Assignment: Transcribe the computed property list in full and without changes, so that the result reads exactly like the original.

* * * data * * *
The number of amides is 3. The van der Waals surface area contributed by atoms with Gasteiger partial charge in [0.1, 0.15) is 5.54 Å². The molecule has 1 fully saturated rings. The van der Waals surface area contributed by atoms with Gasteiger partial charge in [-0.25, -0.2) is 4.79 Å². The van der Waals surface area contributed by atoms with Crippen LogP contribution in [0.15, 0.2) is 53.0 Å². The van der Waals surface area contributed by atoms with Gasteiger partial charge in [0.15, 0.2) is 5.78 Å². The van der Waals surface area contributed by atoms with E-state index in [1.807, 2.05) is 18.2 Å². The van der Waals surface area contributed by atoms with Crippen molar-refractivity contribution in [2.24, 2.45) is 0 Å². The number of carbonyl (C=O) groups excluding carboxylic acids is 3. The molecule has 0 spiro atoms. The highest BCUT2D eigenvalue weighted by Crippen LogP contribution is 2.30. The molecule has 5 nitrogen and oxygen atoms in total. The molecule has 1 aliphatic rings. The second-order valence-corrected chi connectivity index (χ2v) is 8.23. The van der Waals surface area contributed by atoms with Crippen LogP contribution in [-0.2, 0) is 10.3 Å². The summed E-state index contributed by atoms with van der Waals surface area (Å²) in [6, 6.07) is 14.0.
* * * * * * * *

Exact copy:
The number of amides is 3. The van der Waals surface area contributed by atoms with Gasteiger partial charge in [0.1, 0.15) is 5.54 Å². The molecule has 1 fully saturated rings. The van der Waals surface area contributed by atoms with Gasteiger partial charge in [-0.25, -0.2) is 4.79 Å². The van der Waals surface area contributed by atoms with Crippen LogP contribution in [0.15, 0.2) is 53.0 Å². The van der Waals surface area contributed by atoms with Gasteiger partial charge in [0.15, 0.2) is 5.78 Å². The van der Waals surface area contributed by atoms with E-state index in [1.807, 2.05) is 18.2 Å². The van der Waals surface area contributed by atoms with Crippen molar-refractivity contribution in [2.24, 2.45) is 0 Å². The number of carbonyl (C=O) groups excluding carboxylic acids is 3. The molecule has 0 spiro atoms. The highest BCUT2D eigenvalue weighted by Crippen LogP contribution is 2.30. The molecule has 5 nitrogen and oxygen atoms in total. The molecule has 1 aliphatic rings. The second-order valence-corrected chi connectivity index (χ2v) is 8.23. The van der Waals surface area contributed by atoms with Crippen LogP contribution in [-0.2, 0) is 10.3 Å². The summed E-state index contributed by atoms with van der Waals surface area (Å²) in [6, 6.07) is 14.0.